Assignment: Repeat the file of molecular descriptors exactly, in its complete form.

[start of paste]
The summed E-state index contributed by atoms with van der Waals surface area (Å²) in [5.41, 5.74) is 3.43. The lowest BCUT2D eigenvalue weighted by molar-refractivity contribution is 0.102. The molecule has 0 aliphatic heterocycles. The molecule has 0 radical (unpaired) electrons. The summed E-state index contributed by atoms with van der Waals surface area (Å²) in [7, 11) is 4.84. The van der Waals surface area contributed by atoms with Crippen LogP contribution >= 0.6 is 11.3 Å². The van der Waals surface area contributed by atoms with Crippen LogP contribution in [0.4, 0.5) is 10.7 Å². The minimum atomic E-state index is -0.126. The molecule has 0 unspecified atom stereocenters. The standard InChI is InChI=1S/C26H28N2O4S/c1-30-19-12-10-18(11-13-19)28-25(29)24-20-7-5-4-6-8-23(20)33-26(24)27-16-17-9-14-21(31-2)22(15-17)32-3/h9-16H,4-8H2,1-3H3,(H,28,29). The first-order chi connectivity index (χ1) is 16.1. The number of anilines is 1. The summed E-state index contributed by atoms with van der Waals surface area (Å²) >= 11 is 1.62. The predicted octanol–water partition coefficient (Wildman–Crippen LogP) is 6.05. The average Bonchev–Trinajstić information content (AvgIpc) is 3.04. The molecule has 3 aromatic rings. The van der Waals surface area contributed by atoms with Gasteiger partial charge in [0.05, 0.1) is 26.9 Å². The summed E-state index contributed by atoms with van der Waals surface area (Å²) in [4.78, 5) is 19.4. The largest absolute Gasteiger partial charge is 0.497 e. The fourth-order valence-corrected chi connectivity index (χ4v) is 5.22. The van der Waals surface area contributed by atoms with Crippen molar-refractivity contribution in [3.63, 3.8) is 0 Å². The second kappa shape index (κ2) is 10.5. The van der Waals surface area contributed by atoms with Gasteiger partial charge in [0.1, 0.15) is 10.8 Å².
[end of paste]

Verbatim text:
The summed E-state index contributed by atoms with van der Waals surface area (Å²) in [5.41, 5.74) is 3.43. The lowest BCUT2D eigenvalue weighted by molar-refractivity contribution is 0.102. The molecule has 0 aliphatic heterocycles. The molecule has 0 radical (unpaired) electrons. The summed E-state index contributed by atoms with van der Waals surface area (Å²) in [7, 11) is 4.84. The van der Waals surface area contributed by atoms with Crippen LogP contribution >= 0.6 is 11.3 Å². The van der Waals surface area contributed by atoms with Crippen LogP contribution in [0.4, 0.5) is 10.7 Å². The minimum atomic E-state index is -0.126. The molecule has 0 unspecified atom stereocenters. The standard InChI is InChI=1S/C26H28N2O4S/c1-30-19-12-10-18(11-13-19)28-25(29)24-20-7-5-4-6-8-23(20)33-26(24)27-16-17-9-14-21(31-2)22(15-17)32-3/h9-16H,4-8H2,1-3H3,(H,28,29). The first-order chi connectivity index (χ1) is 16.1. The number of anilines is 1. The summed E-state index contributed by atoms with van der Waals surface area (Å²) >= 11 is 1.62. The predicted octanol–water partition coefficient (Wildman–Crippen LogP) is 6.05. The average Bonchev–Trinajstić information content (AvgIpc) is 3.04. The molecule has 3 aromatic rings. The van der Waals surface area contributed by atoms with Gasteiger partial charge in [0.05, 0.1) is 26.9 Å². The summed E-state index contributed by atoms with van der Waals surface area (Å²) in [4.78, 5) is 19.4. The largest absolute Gasteiger partial charge is 0.497 e. The fourth-order valence-corrected chi connectivity index (χ4v) is 5.22. The van der Waals surface area contributed by atoms with Crippen molar-refractivity contribution in [3.63, 3.8) is 0 Å². The second kappa shape index (κ2) is 10.5. The van der Waals surface area contributed by atoms with Gasteiger partial charge in [0.1, 0.15) is 10.8 Å².